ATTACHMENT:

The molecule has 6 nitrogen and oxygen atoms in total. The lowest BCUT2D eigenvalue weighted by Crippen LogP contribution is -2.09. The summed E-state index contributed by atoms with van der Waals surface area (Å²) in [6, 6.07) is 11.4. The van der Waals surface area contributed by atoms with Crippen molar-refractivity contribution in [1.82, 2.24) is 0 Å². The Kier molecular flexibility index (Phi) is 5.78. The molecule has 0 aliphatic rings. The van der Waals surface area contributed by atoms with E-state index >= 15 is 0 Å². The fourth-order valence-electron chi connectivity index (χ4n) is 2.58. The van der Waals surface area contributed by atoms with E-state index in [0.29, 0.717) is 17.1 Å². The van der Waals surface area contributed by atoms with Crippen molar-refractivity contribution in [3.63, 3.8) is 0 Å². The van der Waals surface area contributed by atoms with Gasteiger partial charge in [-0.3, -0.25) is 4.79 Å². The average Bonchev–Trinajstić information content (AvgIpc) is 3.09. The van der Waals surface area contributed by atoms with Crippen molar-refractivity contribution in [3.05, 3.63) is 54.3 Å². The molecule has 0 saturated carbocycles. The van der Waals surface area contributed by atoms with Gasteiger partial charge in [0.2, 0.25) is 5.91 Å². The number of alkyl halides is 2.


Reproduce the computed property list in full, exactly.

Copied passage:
The molecule has 6 nitrogen and oxygen atoms in total. The lowest BCUT2D eigenvalue weighted by Crippen LogP contribution is -2.09. The summed E-state index contributed by atoms with van der Waals surface area (Å²) in [6, 6.07) is 11.4. The van der Waals surface area contributed by atoms with Crippen molar-refractivity contribution in [1.82, 2.24) is 0 Å². The Kier molecular flexibility index (Phi) is 5.78. The molecule has 0 aliphatic rings. The van der Waals surface area contributed by atoms with E-state index >= 15 is 0 Å². The fourth-order valence-electron chi connectivity index (χ4n) is 2.58. The van der Waals surface area contributed by atoms with E-state index in [0.29, 0.717) is 17.1 Å². The van der Waals surface area contributed by atoms with Crippen molar-refractivity contribution in [3.63, 3.8) is 0 Å². The van der Waals surface area contributed by atoms with Gasteiger partial charge in [-0.3, -0.25) is 4.79 Å². The average Bonchev–Trinajstić information content (AvgIpc) is 3.09. The van der Waals surface area contributed by atoms with Crippen molar-refractivity contribution in [3.05, 3.63) is 54.3 Å². The molecule has 0 saturated carbocycles. The van der Waals surface area contributed by atoms with Gasteiger partial charge in [0.2, 0.25) is 5.91 Å². The number of alkyl halides is 2.